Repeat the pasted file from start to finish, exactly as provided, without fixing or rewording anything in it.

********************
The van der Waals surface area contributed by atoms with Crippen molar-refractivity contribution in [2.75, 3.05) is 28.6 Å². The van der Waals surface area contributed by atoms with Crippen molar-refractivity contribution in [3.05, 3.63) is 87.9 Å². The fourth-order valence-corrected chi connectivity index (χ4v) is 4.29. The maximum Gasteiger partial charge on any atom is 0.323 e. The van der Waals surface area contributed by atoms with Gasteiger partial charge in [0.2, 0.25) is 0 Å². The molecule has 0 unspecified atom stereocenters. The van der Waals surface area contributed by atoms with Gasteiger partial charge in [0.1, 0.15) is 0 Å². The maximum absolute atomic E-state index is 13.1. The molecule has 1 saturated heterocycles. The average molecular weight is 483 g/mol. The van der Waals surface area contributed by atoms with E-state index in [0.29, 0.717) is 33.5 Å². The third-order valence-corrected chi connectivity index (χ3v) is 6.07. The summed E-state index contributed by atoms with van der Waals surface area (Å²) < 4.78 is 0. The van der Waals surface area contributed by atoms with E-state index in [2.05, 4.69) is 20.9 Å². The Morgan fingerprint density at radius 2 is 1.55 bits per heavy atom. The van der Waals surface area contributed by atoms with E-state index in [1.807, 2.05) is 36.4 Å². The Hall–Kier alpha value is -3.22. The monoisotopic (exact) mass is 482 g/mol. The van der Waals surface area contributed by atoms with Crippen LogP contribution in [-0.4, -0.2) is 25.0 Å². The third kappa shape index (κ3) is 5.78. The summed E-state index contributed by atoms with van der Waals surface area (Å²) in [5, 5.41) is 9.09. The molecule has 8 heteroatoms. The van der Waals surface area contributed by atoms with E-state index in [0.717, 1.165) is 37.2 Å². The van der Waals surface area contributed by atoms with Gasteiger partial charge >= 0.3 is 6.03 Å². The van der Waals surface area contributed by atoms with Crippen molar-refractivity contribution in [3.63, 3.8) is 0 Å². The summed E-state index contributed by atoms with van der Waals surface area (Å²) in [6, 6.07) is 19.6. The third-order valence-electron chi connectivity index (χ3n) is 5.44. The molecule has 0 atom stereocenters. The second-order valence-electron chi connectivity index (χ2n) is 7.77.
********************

The van der Waals surface area contributed by atoms with Crippen molar-refractivity contribution in [2.75, 3.05) is 28.6 Å². The van der Waals surface area contributed by atoms with Crippen molar-refractivity contribution in [3.05, 3.63) is 87.9 Å². The fourth-order valence-corrected chi connectivity index (χ4v) is 4.29. The maximum Gasteiger partial charge on any atom is 0.323 e. The van der Waals surface area contributed by atoms with Gasteiger partial charge in [0.2, 0.25) is 0 Å². The molecule has 0 unspecified atom stereocenters. The van der Waals surface area contributed by atoms with Gasteiger partial charge in [0.1, 0.15) is 0 Å². The maximum absolute atomic E-state index is 13.1. The molecule has 1 saturated heterocycles. The average molecular weight is 483 g/mol. The van der Waals surface area contributed by atoms with E-state index in [0.29, 0.717) is 33.5 Å². The third-order valence-corrected chi connectivity index (χ3v) is 6.07. The summed E-state index contributed by atoms with van der Waals surface area (Å²) < 4.78 is 0. The van der Waals surface area contributed by atoms with E-state index in [2.05, 4.69) is 20.9 Å². The Morgan fingerprint density at radius 2 is 1.55 bits per heavy atom. The van der Waals surface area contributed by atoms with E-state index in [1.807, 2.05) is 36.4 Å². The Hall–Kier alpha value is -3.22. The monoisotopic (exact) mass is 482 g/mol. The van der Waals surface area contributed by atoms with Crippen LogP contribution in [-0.4, -0.2) is 25.0 Å². The third kappa shape index (κ3) is 5.78. The summed E-state index contributed by atoms with van der Waals surface area (Å²) in [5, 5.41) is 9.09. The molecule has 8 heteroatoms. The van der Waals surface area contributed by atoms with E-state index in [0.717, 1.165) is 37.2 Å². The van der Waals surface area contributed by atoms with Gasteiger partial charge >= 0.3 is 6.03 Å². The van der Waals surface area contributed by atoms with Crippen molar-refractivity contribution in [3.63, 3.8) is 0 Å². The summed E-state index contributed by atoms with van der Waals surface area (Å²) in [6, 6.07) is 19.6. The third-order valence-electron chi connectivity index (χ3n) is 5.44. The molecule has 0 atom stereocenters. The second-order valence-electron chi connectivity index (χ2n) is 7.77.